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Old 02-06-17, 08:17 PM   #1
Lakerat
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Cone or segment of danger

I have a theory about a situation that causes danger to bicycles due to their speed being slower than cars. When a driver stops at a stop sign to turn on a road with a speed limit higher than bicycles travel, they may not look for cyclists in a zone close to their car. Drivers of cars ignore an area near their car since the crossing cars won't be there when they have completed their stop and begin to accelerate and turn.

I've ridden past cars stopped and preparing to turn onto the 45 MPH road that I'm peddling at 15, and have noticed they are looking further down the road than where I am. They may notice me when they turn their head to proceed, but this causes a nervous moment when I'm not sure they've seen me and they look ready to proceed on a path that would cause a collision.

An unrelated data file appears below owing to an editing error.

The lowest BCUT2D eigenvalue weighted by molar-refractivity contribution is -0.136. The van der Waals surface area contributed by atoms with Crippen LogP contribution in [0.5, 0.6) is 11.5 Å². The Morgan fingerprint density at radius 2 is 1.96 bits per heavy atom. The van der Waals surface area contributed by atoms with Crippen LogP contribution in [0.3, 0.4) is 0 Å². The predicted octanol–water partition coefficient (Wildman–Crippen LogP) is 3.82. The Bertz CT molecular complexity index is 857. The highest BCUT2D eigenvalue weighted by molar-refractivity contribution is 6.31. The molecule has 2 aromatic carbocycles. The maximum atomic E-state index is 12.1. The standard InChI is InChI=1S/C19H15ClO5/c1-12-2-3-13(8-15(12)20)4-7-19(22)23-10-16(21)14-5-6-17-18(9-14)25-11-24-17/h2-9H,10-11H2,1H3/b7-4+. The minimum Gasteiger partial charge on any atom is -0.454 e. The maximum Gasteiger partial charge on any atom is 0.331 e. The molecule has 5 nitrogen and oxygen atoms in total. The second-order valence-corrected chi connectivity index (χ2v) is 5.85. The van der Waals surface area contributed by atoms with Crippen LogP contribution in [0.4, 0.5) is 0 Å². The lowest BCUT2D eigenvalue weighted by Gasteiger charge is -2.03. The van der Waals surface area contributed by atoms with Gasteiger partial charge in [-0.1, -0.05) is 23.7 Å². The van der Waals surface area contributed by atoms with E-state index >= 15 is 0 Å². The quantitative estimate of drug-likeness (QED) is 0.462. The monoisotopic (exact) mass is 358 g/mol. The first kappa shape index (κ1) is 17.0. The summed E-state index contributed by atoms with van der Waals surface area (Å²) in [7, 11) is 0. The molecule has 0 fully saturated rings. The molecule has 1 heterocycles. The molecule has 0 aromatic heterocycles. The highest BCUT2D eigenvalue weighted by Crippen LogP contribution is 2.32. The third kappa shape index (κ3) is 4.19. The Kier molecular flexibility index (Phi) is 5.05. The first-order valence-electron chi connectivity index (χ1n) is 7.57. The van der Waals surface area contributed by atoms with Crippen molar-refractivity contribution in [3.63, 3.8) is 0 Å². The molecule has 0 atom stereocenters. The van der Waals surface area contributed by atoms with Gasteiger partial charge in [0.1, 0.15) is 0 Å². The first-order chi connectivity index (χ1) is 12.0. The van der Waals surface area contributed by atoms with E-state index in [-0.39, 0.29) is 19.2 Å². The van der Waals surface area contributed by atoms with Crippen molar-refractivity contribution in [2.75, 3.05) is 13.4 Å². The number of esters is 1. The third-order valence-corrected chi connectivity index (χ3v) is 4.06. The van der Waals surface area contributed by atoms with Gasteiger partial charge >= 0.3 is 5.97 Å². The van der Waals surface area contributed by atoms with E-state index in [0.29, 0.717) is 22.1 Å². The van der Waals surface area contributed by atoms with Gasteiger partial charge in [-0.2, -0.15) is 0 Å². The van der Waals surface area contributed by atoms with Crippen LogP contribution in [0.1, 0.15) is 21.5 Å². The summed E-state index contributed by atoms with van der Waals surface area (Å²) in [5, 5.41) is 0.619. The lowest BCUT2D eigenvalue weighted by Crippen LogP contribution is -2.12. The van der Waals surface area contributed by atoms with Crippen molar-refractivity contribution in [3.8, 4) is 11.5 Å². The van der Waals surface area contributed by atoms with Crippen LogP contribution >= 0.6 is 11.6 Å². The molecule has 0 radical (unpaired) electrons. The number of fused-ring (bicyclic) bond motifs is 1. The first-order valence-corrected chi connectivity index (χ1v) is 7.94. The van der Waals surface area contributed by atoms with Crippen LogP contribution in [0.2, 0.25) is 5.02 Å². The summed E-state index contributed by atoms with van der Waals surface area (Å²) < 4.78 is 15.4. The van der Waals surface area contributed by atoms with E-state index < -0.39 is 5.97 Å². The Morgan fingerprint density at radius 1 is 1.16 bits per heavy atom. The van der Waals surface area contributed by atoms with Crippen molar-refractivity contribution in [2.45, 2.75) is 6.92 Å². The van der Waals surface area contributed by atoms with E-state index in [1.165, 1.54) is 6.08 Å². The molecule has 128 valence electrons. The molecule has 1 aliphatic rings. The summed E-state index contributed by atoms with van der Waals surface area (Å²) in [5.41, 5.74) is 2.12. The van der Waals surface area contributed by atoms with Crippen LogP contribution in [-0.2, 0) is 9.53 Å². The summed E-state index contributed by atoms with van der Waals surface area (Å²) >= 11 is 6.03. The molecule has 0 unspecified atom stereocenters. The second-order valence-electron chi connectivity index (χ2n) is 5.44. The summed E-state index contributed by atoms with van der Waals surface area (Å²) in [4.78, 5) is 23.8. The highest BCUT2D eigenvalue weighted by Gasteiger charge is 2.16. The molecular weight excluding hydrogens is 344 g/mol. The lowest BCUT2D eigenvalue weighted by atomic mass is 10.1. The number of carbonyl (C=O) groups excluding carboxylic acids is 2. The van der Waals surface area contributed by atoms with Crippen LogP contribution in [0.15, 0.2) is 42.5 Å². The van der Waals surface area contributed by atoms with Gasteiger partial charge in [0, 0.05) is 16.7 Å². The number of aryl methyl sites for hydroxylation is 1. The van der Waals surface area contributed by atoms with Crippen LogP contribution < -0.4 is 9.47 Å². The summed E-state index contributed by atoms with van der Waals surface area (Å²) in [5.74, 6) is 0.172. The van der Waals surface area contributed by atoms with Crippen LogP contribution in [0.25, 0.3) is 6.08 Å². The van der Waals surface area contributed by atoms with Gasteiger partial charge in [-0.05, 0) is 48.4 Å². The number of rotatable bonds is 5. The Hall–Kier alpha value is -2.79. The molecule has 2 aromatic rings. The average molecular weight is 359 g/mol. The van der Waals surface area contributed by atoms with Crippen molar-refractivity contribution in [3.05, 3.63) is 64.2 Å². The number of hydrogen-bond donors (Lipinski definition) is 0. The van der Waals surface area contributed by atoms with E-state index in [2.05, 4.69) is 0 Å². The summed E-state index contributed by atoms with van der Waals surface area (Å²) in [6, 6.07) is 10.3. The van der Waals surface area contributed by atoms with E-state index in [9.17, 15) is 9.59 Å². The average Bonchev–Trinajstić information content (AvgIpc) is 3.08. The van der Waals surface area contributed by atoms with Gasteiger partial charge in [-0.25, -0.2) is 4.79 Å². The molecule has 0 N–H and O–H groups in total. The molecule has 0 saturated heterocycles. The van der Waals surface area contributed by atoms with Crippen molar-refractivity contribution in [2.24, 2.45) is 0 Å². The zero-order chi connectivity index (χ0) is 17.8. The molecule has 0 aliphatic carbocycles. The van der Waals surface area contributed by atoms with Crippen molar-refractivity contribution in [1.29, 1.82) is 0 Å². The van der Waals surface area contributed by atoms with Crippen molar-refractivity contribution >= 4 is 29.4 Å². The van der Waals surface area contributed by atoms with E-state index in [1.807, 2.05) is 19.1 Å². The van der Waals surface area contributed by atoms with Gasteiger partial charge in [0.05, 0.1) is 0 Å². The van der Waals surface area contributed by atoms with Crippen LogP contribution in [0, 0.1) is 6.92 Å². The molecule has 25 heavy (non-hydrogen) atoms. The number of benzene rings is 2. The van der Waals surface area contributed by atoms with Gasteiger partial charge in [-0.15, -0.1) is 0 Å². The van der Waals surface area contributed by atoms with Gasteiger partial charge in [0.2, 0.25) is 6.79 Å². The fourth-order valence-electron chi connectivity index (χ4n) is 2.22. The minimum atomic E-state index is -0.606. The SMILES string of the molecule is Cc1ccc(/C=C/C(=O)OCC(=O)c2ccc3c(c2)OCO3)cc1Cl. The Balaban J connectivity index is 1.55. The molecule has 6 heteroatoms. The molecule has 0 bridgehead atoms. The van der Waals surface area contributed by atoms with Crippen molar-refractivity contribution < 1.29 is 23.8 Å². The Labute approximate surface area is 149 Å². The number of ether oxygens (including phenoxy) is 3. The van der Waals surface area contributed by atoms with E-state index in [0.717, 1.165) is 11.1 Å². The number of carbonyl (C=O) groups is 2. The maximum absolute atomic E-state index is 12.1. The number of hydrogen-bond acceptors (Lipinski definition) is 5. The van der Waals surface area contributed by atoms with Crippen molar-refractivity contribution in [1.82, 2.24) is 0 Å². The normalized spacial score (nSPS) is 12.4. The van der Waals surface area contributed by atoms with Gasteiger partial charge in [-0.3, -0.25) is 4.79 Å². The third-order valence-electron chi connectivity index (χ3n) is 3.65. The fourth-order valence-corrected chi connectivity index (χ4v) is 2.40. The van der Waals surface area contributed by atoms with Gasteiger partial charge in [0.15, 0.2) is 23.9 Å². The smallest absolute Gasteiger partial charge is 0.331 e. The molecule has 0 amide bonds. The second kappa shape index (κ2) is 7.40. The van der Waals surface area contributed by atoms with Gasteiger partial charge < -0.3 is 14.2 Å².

If I've been able to explain this theory, has anyone else experienced this and is there a name for it?
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Old 02-06-17, 09:28 PM   #2
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How do you explain motorcyclist having the same problem?
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Old 02-06-17, 10:03 PM   #3
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The OP may find this interesting.
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Old 02-06-17, 10:26 PM   #4
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Sadly, most of the "solutions" are things motorists should do, and thus are not likely to be done....

Quote:
Drivers:
  • Slow down on the approach of a roundabout or junction.
  • Even if the road seems empty. Changing speed will allow you to see vehicles that would otherwise be invisible to you.